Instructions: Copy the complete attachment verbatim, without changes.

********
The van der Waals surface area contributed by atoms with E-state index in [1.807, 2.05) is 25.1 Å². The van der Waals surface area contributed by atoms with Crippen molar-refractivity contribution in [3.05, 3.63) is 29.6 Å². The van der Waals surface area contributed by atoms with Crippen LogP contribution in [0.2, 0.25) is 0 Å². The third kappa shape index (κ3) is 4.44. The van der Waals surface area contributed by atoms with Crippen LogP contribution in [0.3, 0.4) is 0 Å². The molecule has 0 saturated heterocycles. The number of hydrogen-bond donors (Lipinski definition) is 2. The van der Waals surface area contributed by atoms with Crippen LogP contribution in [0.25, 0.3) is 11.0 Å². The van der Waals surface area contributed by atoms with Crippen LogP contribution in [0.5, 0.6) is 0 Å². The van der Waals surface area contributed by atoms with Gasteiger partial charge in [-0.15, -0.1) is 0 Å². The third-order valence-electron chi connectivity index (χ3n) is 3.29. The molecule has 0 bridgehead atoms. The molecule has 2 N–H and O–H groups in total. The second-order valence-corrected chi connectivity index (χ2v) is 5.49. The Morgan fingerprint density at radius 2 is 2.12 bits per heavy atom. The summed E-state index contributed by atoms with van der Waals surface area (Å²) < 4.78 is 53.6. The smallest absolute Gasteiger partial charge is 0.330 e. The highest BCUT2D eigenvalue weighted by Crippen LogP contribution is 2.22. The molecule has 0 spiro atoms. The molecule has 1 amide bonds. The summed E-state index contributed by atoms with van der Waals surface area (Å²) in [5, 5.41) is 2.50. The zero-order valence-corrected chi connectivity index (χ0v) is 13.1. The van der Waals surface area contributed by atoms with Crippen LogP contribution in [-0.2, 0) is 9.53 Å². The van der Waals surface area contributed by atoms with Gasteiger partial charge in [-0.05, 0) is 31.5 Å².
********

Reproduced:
The van der Waals surface area contributed by atoms with E-state index in [1.807, 2.05) is 25.1 Å². The van der Waals surface area contributed by atoms with Crippen molar-refractivity contribution in [3.05, 3.63) is 29.6 Å². The van der Waals surface area contributed by atoms with Crippen LogP contribution in [0.2, 0.25) is 0 Å². The third kappa shape index (κ3) is 4.44. The van der Waals surface area contributed by atoms with Crippen LogP contribution in [0.3, 0.4) is 0 Å². The molecule has 0 saturated heterocycles. The number of hydrogen-bond donors (Lipinski definition) is 2. The van der Waals surface area contributed by atoms with Crippen LogP contribution in [0.25, 0.3) is 11.0 Å². The van der Waals surface area contributed by atoms with Crippen LogP contribution in [0.5, 0.6) is 0 Å². The van der Waals surface area contributed by atoms with Gasteiger partial charge in [-0.15, -0.1) is 0 Å². The third-order valence-electron chi connectivity index (χ3n) is 3.29. The molecule has 0 bridgehead atoms. The molecule has 2 N–H and O–H groups in total. The second-order valence-corrected chi connectivity index (χ2v) is 5.49. The Morgan fingerprint density at radius 2 is 2.12 bits per heavy atom. The summed E-state index contributed by atoms with van der Waals surface area (Å²) < 4.78 is 53.6. The smallest absolute Gasteiger partial charge is 0.330 e. The highest BCUT2D eigenvalue weighted by Crippen LogP contribution is 2.22. The molecule has 0 spiro atoms. The molecule has 1 amide bonds. The summed E-state index contributed by atoms with van der Waals surface area (Å²) in [5, 5.41) is 2.50. The zero-order valence-corrected chi connectivity index (χ0v) is 13.1. The van der Waals surface area contributed by atoms with Crippen LogP contribution in [-0.2, 0) is 9.53 Å². The van der Waals surface area contributed by atoms with Gasteiger partial charge in [-0.05, 0) is 31.5 Å².